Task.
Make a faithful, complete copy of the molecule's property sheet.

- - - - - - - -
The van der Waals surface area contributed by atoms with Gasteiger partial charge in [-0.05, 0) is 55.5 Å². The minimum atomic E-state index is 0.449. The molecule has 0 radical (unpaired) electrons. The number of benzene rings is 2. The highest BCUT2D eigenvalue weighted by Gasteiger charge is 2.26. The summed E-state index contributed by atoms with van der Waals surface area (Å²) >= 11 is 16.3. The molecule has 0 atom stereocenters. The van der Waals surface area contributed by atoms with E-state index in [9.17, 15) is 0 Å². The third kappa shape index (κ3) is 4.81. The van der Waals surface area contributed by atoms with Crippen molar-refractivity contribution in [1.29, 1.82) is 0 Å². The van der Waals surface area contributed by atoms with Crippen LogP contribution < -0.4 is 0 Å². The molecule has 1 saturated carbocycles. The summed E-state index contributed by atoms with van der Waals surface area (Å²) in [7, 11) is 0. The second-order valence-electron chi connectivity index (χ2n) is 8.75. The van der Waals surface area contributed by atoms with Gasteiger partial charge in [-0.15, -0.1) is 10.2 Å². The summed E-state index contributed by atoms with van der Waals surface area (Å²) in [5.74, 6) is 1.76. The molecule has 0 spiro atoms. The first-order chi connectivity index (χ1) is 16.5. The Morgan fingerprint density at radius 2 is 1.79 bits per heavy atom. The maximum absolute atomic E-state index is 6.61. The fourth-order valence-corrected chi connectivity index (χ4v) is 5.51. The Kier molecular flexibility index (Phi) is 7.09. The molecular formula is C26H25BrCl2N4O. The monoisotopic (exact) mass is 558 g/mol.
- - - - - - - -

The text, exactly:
The van der Waals surface area contributed by atoms with Gasteiger partial charge in [-0.05, 0) is 55.5 Å². The minimum atomic E-state index is 0.449. The molecule has 0 radical (unpaired) electrons. The number of benzene rings is 2. The highest BCUT2D eigenvalue weighted by Gasteiger charge is 2.26. The summed E-state index contributed by atoms with van der Waals surface area (Å²) >= 11 is 16.3. The molecule has 0 atom stereocenters. The van der Waals surface area contributed by atoms with E-state index in [9.17, 15) is 0 Å². The third kappa shape index (κ3) is 4.81. The van der Waals surface area contributed by atoms with Crippen molar-refractivity contribution in [1.29, 1.82) is 0 Å². The van der Waals surface area contributed by atoms with Crippen LogP contribution < -0.4 is 0 Å². The molecule has 1 saturated carbocycles. The summed E-state index contributed by atoms with van der Waals surface area (Å²) in [7, 11) is 0. The second-order valence-electron chi connectivity index (χ2n) is 8.75. The van der Waals surface area contributed by atoms with Gasteiger partial charge in [-0.15, -0.1) is 10.2 Å². The summed E-state index contributed by atoms with van der Waals surface area (Å²) in [5.74, 6) is 1.76. The molecule has 0 spiro atoms. The first-order chi connectivity index (χ1) is 16.5. The Morgan fingerprint density at radius 2 is 1.79 bits per heavy atom. The maximum absolute atomic E-state index is 6.61. The fourth-order valence-corrected chi connectivity index (χ4v) is 5.51. The Kier molecular flexibility index (Phi) is 7.09. The molecular formula is C26H25BrCl2N4O. The monoisotopic (exact) mass is 558 g/mol.